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Question time for the six hopefuls with their eyes on an election prize

Election candidates for Islington North

From left, Cllr Caroline Russell, Julian Gregory, Alex Burghart, Bill Martin, Jeremy Corbyn and Gregory Clough. Sitting, chairman Richard Rieser

Published: 24 April, 2015
by PETER GRUNER

SIX election candidates in Islington North fought their corner at a hustings attended by more than 100 people at the Arts and Media School in Finsbury Park on Monday night.

Questions included one on the current wrangle between residents and Islington Council over plans for a £33million development on the nearby Andover estate.

Other issues raised ranged from lack of inclusion for disabled children in mainstream schools to safe cycling, benefits and whether or not to keep nuclear Trident.

The five male candidates, and one woman, were Green councillor Caroline Russell, Labour’s Jeremy Corbyn – MP since 1983 – Conservative Alex Burghart, Lib Dem Julian Gregory, Ukip’s Gregory Clough and the Socialist Party of Great Britain’s Bill Martin.

Richard Schunemann, chairman of Finsbury Park Community Hub and a resident on the Andover estate, accused the council of going back on a deal to provide a new health centre and social enterprise outlets along with a planned 140 new homes. He told the meeting: “The council want to build 140 new homes on our estate and were happy with our participation at the beginning. We wanted a health centre in a ward which has one of the lowest life expectancy rates in the borough. That’s now been removed from the table.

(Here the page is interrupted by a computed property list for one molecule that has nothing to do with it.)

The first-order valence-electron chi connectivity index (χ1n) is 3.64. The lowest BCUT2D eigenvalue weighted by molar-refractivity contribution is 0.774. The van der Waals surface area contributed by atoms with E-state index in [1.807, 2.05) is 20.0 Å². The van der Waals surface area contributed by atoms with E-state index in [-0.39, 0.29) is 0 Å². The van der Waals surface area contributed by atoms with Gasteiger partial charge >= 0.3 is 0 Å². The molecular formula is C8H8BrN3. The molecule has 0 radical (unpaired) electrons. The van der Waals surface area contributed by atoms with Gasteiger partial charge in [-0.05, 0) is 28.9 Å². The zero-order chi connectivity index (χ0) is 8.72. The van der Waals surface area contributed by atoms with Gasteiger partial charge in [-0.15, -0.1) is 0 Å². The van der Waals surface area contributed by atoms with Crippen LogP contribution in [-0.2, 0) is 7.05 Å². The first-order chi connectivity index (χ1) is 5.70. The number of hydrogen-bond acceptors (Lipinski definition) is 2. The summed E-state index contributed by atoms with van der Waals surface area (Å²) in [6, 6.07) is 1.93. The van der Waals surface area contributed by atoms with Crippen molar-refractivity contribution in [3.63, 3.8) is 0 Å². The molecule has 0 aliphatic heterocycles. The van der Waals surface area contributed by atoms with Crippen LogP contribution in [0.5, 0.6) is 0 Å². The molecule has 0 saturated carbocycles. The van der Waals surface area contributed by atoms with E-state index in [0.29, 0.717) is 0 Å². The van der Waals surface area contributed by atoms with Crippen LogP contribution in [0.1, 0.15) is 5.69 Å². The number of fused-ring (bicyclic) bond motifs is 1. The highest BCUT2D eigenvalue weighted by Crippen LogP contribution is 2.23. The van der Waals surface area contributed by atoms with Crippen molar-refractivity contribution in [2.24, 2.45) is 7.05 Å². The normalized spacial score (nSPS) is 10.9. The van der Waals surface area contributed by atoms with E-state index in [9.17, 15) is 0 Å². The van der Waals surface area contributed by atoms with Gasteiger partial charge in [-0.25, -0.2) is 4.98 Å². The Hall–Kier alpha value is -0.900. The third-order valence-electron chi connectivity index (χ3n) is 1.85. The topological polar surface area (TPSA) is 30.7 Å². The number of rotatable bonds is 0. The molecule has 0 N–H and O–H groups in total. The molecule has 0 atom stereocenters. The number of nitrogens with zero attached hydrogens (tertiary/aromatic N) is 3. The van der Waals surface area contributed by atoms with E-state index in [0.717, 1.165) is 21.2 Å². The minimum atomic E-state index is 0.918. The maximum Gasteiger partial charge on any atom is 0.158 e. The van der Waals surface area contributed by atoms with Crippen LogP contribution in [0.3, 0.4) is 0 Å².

“So all we’ll be getting now will be years of building nuisance and loss of open space and no extra facilities.”                                                                                  

The council, however, argues that no decision has been made on whether the health centre and other facilities will be included in the scheme.

Mr Corbyn said he thought there should be better dialogue between residents and the council. “I’d be happy to help,” he added.

Conservative Mr Burghart was baffled. “It’s quite rare to get a group of residents to agree to work with the council,” he said. “It seems they’ve been let down. I would fight the council.” 

He denied an accusation from a member of the audience that his party would sell off the estate.                                                                           

Lib Dem Julian Gregory backed residents. “Too many parties want to take control away from residents,” he said. 

“We believe in devolving power. When our party ran Islington we were heavily involved with local organisations. Archway is a good example today where residents and council are working together.” 

Green councillor Ms Russell said she’d take up the issue at a full council meeting. “The residents welcomed the planned new homes and accepted the disruption on the understanding of the benefits,” she said. “Now these benefits may not be going through.”                                                    

Ukip’s Mr Clough spoke about the need for a proper mix of children in mainstream schools, including the disabled.                                      

He also supported Trident as “the ultimate go-away button.” Mr Burghart said: “I will give up nuclear weapons like Trident when the Russians give up theirs.”

Mr Corbyn spoke about the need to improve cycling in the wake of so many deaths and injuries. “I’m a cyclist myself,” he said. “One of my first acts as an MP was to oppose Archway Road widening and introduce a big lorry ban.”

The Socialist Party’s Mr Martin, a librarian from Archway, said: “We have a single policy, which is the abolition of the wages system. 

“We want the establishment of common and democratic ownership of the wealth of the world by the majority. In local terms it would mean that people have control of wealth directly.”

Record voters sign up

A RECORD-BREAKING 3,000 Islington residents signed up to vote on Monday, the deadline day for those wishing to take part in the general election on May 7. 

They were part of the nearly half a million people who signed up last-minute across the UK. In the month before the 2010 election, 5,500 people registered to vote in Islington. 

A council spokesman said: “This is a new record for us.”

 

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